A byzantine maze of maritime rules and regulations, fragmented oversight and a patchwork quilt of nations that do business with cruise lines make it tough for consumers to assess the health and safety record of the ship they are about to board in what for many is the vacation of a lifetime.
Want to know about a ship’s track record for being clean? Want to assess how sanitary the food is? It’s not that easy to find, in part because there’s no one entity or country that oversees or regulates the industry with its fleet of ships that are like mini cities floating at sea.
In the case of Carnival Cruise Lines, the owner of the Carnival Triumph that spent days in the Gulf of Mexico disabled after an engine fire, the company is incorporated in Panama, its offices are based in Miami and its ships fly under the Bahamian flag — a matrix that is not unusual in the cruise line industry.
For potential passengers seeking ship information, there’s no central database that can be viewed to determine a track record of safety or health inspections. No one agency regulates everything from the cruise line’s mechanical worthiness to the sanitation of its kitchens.
The U.S. Coast Guard inspects each cruise ship that docks in the U.S. every year for a range of issues, from operation of backup generators to the lifeboats. The U.S. Centers for Disease Control and Prevention maintains a database of recent disease outbreaks and other health inspection information for cruise ships. Had Triumph vacationers looked up information about the cruise ship through those two agencies before boarding, they would have found mostly clean marks and few red flags.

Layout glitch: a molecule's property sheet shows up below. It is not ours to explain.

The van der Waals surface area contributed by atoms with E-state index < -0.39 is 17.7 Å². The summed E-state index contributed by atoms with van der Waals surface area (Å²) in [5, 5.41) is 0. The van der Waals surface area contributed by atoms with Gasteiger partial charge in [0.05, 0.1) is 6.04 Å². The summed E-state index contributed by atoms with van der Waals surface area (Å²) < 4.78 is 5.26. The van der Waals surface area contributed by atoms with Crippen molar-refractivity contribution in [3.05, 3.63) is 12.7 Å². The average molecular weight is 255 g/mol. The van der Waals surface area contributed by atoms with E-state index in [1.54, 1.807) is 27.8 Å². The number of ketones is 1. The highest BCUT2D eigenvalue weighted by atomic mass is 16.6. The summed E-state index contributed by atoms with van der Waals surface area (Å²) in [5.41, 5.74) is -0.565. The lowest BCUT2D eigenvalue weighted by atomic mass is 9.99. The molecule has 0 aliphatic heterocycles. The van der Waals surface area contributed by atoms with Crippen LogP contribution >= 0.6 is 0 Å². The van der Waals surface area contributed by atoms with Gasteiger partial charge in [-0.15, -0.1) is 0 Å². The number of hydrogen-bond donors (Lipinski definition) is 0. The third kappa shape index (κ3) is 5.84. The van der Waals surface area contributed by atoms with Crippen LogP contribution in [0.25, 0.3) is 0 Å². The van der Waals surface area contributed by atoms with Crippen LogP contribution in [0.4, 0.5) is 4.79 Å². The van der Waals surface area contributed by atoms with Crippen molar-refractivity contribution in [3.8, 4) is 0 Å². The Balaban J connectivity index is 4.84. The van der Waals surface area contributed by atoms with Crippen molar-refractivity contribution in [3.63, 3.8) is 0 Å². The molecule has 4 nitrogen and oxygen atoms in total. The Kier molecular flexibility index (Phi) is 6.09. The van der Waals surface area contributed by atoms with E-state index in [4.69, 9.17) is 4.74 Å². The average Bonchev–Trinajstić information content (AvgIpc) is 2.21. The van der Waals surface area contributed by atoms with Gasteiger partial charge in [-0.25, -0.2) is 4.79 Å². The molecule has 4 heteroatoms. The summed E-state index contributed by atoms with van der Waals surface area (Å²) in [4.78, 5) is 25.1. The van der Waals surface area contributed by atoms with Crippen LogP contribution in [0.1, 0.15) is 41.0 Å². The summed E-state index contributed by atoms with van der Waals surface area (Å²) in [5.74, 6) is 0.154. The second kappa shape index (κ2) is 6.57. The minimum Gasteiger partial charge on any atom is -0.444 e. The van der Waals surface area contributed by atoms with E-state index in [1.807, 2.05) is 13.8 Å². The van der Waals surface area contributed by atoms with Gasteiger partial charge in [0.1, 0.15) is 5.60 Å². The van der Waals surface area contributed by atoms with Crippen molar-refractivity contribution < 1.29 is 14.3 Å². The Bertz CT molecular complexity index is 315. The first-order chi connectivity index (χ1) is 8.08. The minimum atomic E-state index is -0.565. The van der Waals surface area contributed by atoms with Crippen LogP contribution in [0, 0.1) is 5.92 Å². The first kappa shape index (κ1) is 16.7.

And when something goes wrong, as it did on Triumph, there are limits to how much the Coast Guard can investigate.
These are not new issues — they had been raised by members of Congress before the Triumph incident.
“This horrible situation involving the Carnival Triumph is just the latest example in a long string of serious and troubling incidents involving cruise ships,” said Sen. Jay Rockefeller, who led a committee hearing on cruise safety last year.